MBPAB2009Apr

Massachusetts Bicycle and Pedestrian Advisory Board Meeting Minutes:
April 15, 2009, 1:00 - 3:00 PM
EOT Conference Room One, STB, Boston
Welcome and Introductions: Board Co-Chair Dan Driscoll welcomed members and guests. Members attending: Rosalie Anders, Cindy Campbell, Robert Cohen, Wendy Landman, Josh Lehman, Rob Miceli, A. Richard Miller, Danny O'Brien, Lea Susan Ojamaa, Joe Repole, David Watson. Attending by conference call: Craig Della Penna, Karin Goins, Jeff McCollough, Catherine Miller. Absent: John Allen, Ken Brisette, Joe Cosgrove, David Domingos, Todd Fontanella, John Meldon. Guests attending: Glen Berkowitz (LSA), Gary Briere (DCR), Dale Carder (MHD), Jackie Douglas (Livable Streets), Ann Hershfang (WalkBoston), David Loutzenheiser (MAPC), Jill Miller (Natick BPAC), Julian Munnich (Natick Planning), Marius Navaza (Livable Streets), Commissioner Luisa Paiewonsky (MassHighway), Marie Rose, P.E. (MassHighway), Bill Steelman (Essex Heritage), Chief Engineer Frank Tramontozzi, P.E. (MassHighway), Merrick Turner (BETA) Kevin Walsh (MassHighway), Bob White (CT Roundabouts). Guests attending by conference call: Misrak Sultan (MHD D4).

Featured Speaker: Luisa Paiewonsky, Commissioner, MassHighway: Co-Chair Driscoll welcomed Commissioner Paiewonsky on behalf of the Board. The Commissioner covered the following key points:
Many individuals at today's meeting were involved with developing MassHighway's Project Development and Design Guide.
The Guide is more a toolbox, less a recipe book.
Compromises had to be reached in terms of Chapter 90-funded projects, and retroactivity. All MassHighway projects are subject to the Guide, but not if already past the 25% design phase. Designs were redone on a case-by-case basis, with MassHighway paying for redesign in some instances.
More than 300 MassHighway personnel have been trained in using the Guide to date.
MassHighway has a Bicycle - Pedestrian Accommodation Engineer on its staff, Lou Rabito.
Marie Rose heads the Project Engineering Division, overseeing preparation of MassHighway projects for the STIP. Kevin Walsh heads the Environmental Division, overseeing permitting activities.
All MassHighway projects are reviewed for bicycle, pedestrian and ADA/AAB compatibility
There are numerous reasons why project waivers may be sought: parking, historic issues, environmental concerns, etc.
Approximately 50% of the projects are designed locally; local personnel have also been trained to implement the Guide.
Narrowed lane widths are one design result, allowing more shoulder and sidewalk width.
MassHighway also requires detection of bicycles at intersections; new video detection systems also account for bicycles.
Bridges are a very current and important concern. MassHighway endeavors to provide sidewalk and shoulders on bridges even if the bridge approaches lack them. Bridges are large, long-term investments. Cantilevered additions are a possible approach.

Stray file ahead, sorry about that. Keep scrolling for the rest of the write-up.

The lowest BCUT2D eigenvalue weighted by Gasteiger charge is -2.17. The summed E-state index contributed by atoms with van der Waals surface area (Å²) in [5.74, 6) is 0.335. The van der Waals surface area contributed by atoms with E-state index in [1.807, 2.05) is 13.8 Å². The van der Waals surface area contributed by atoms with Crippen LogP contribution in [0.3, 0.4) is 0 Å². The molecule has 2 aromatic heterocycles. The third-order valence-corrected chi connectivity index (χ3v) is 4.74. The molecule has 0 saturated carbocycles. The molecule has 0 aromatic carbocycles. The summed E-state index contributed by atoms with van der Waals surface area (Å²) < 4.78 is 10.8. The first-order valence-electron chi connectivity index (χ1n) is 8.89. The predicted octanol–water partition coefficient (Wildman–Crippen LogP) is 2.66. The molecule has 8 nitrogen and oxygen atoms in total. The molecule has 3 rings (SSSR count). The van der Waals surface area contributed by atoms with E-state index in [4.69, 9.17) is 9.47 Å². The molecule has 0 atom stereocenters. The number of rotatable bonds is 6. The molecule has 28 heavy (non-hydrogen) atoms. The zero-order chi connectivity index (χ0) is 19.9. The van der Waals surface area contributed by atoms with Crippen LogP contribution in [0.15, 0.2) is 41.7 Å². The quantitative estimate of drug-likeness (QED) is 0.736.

The Accelerated Bridge Program (ABP) is off to a quick start. Five of its 200 bridge projects take up 50% of the total program cost. Bicyclists and pedestrians are allowed on four of the five bridges, but not the Whittier Bridge, which spans the Merrimack River on I-95.
Some key design concerns arise in urbanized areas, where ROW is constrained. Examples are lane layouts on Commonwealth and Massachusetts Avenues in Boston.
The 4/14 Boston Globe article mentioned that the Big Dig project influenced trail funding. In fact, the Big Dig took 71% of all state transportation funds for many years, and reduced our obligation authority. EOT now has a consultant on board to conduct an in-depth study of the Transportation Enhancement Program and to make recommendations for improvements. We want local investment in projects before they proceed to construction; if localities are not invested fiscally they may not be committed to project completion. In some cases, MassHighway may assist localities, as in the case of Tyringham Main Road project trees. Although criticism may be warranted, we are making progress. Bicycling and walking are important modes.

Key points raised after the Commissioner's presentation were as follows:
We are seeing positive changes. The Guide has prompted a new approach and attitude. Urban locations tend to be the most challenging, as there is less space and more pedestrians and bicyclists. Bridges like Rt 9 over Lake Quinsigamond are vital links.
Who will bid on stimulus-funded projects? DCR and MassHighway have established a positive working relationship, such as on the North Bank Bridge. There is a 6/27 bid deadline for the Alewife Brook Path project, but who will bid the project. (The Commissioner stated that the funding would not be lost. MassHighway must bid stimulus-funded projects. Projects will be scrutinized more closely; overruns and extra Work Orders would not be permitted.)
Are there written records on design exceptions, and can they be accessed? This would be useful for transparency. (Rose responded that Assistant Chief Engineer Tom DiPaolo chairs the Design Exception Committee.) The Board would like to have him attend and to provide advance notification of waiver request; the Board would also like to be notified of projects being considered for waivers. (The Commissioner stated that DiPaolo could attend to provide information on what projects are in process. The Board could provide an informal review of the waiver process. The Committee's decisions could possible be posted on the MassHighway website.)
Tracking MassHighway 25% design hearings is difficult, and information is more limited than in ENFs and EIRs. Greater information should be provided on sidewalk, crosswalk and bicycling conditions. Which projects are likely to have greater impacts on bicycling and walking? (Rose stated that additional project plan information could be provided through the MassHighway project files.)